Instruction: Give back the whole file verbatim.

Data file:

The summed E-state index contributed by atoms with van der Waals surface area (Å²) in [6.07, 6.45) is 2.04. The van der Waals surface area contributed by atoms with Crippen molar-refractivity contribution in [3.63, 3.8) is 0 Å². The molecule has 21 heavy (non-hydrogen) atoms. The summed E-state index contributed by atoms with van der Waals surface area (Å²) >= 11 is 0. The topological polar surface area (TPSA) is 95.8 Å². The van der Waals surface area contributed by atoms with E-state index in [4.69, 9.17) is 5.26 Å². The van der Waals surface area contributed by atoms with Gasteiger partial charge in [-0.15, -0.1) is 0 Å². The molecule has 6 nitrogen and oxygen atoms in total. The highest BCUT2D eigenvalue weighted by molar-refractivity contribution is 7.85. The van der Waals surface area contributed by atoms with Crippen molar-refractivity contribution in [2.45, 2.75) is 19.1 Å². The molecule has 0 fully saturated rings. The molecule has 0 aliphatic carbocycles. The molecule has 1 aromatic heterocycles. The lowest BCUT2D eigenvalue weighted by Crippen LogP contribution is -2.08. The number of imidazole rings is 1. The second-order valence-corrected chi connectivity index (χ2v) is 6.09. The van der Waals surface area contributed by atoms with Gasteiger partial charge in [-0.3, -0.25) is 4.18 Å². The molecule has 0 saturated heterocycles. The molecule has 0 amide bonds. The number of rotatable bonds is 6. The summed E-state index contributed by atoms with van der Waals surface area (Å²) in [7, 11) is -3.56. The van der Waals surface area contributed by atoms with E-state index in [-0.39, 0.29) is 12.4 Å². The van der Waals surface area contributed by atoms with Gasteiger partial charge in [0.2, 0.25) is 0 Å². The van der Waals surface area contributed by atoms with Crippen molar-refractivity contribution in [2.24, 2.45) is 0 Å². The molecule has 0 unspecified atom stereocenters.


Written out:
The summed E-state index contributed by atoms with van der Waals surface area (Å²) in [6.07, 6.45) is 2.04. The van der Waals surface area contributed by atoms with Crippen molar-refractivity contribution in [3.63, 3.8) is 0 Å². The molecule has 21 heavy (non-hydrogen) atoms. The summed E-state index contributed by atoms with van der Waals surface area (Å²) >= 11 is 0. The topological polar surface area (TPSA) is 95.8 Å². The van der Waals surface area contributed by atoms with E-state index in [4.69, 9.17) is 5.26 Å². The van der Waals surface area contributed by atoms with Gasteiger partial charge in [-0.15, -0.1) is 0 Å². The molecule has 6 nitrogen and oxygen atoms in total. The highest BCUT2D eigenvalue weighted by molar-refractivity contribution is 7.85. The van der Waals surface area contributed by atoms with Crippen molar-refractivity contribution in [2.45, 2.75) is 19.1 Å². The molecule has 0 fully saturated rings. The molecule has 0 aliphatic carbocycles. The molecule has 1 aromatic heterocycles. The lowest BCUT2D eigenvalue weighted by Crippen LogP contribution is -2.08. The number of imidazole rings is 1. The second-order valence-corrected chi connectivity index (χ2v) is 6.09. The van der Waals surface area contributed by atoms with Gasteiger partial charge in [-0.3, -0.25) is 4.18 Å². The molecule has 0 saturated heterocycles. The molecule has 0 amide bonds. The number of rotatable bonds is 6. The summed E-state index contributed by atoms with van der Waals surface area (Å²) in [7, 11) is -3.56. The van der Waals surface area contributed by atoms with E-state index in [-0.39, 0.29) is 12.4 Å². The van der Waals surface area contributed by atoms with Gasteiger partial charge in [0.2, 0.25) is 0 Å². The van der Waals surface area contributed by atoms with Crippen molar-refractivity contribution in [2.24, 2.45) is 0 Å². The molecule has 0 unspecified atom stereocenters.